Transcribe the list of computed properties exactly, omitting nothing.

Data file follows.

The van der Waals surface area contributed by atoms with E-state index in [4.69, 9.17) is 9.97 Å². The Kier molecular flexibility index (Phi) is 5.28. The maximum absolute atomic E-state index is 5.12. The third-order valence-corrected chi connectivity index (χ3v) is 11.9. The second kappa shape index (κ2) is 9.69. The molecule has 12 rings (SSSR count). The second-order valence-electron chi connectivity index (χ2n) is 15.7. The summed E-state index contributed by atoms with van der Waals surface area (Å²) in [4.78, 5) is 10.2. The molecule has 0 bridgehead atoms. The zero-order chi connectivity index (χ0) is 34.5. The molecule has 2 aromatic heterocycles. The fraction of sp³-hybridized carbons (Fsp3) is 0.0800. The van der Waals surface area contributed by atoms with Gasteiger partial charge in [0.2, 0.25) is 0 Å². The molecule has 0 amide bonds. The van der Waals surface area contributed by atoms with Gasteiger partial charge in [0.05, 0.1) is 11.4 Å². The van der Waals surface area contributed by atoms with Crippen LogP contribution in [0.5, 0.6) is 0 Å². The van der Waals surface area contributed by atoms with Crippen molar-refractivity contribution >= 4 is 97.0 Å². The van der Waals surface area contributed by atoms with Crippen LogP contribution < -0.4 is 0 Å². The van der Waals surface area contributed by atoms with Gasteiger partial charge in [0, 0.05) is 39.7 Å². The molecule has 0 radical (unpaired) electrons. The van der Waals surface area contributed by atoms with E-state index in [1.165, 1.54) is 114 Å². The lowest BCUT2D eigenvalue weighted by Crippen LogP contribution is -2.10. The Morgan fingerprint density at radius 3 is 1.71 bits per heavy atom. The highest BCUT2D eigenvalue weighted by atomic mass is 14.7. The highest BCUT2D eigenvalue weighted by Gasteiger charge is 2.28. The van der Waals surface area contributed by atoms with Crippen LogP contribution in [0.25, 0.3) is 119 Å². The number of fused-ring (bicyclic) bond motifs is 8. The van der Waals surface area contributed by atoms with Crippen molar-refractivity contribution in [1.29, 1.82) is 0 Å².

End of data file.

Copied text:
The van der Waals surface area contributed by atoms with E-state index in [4.69, 9.17) is 9.97 Å². The Kier molecular flexibility index (Phi) is 5.28. The maximum absolute atomic E-state index is 5.12. The third-order valence-corrected chi connectivity index (χ3v) is 11.9. The second kappa shape index (κ2) is 9.69. The molecule has 12 rings (SSSR count). The second-order valence-electron chi connectivity index (χ2n) is 15.7. The summed E-state index contributed by atoms with van der Waals surface area (Å²) in [4.78, 5) is 10.2. The molecule has 0 bridgehead atoms. The zero-order chi connectivity index (χ0) is 34.5. The molecule has 2 aromatic heterocycles. The fraction of sp³-hybridized carbons (Fsp3) is 0.0800. The van der Waals surface area contributed by atoms with Gasteiger partial charge in [0.2, 0.25) is 0 Å². The molecule has 0 amide bonds. The van der Waals surface area contributed by atoms with Gasteiger partial charge in [0.05, 0.1) is 11.4 Å². The van der Waals surface area contributed by atoms with Crippen LogP contribution in [0.5, 0.6) is 0 Å². The van der Waals surface area contributed by atoms with Crippen molar-refractivity contribution >= 4 is 97.0 Å². The van der Waals surface area contributed by atoms with Crippen LogP contribution < -0.4 is 0 Å². The van der Waals surface area contributed by atoms with Gasteiger partial charge in [0, 0.05) is 39.7 Å². The molecule has 0 radical (unpaired) electrons. The van der Waals surface area contributed by atoms with E-state index in [1.165, 1.54) is 114 Å². The lowest BCUT2D eigenvalue weighted by Crippen LogP contribution is -2.10. The Morgan fingerprint density at radius 3 is 1.71 bits per heavy atom. The highest BCUT2D eigenvalue weighted by atomic mass is 14.7. The highest BCUT2D eigenvalue weighted by Gasteiger charge is 2.28. The van der Waals surface area contributed by atoms with Crippen LogP contribution in [0.25, 0.3) is 119 Å². The number of fused-ring (bicyclic) bond motifs is 8. The van der Waals surface area contributed by atoms with Crippen molar-refractivity contribution in [1.29, 1.82) is 0 Å².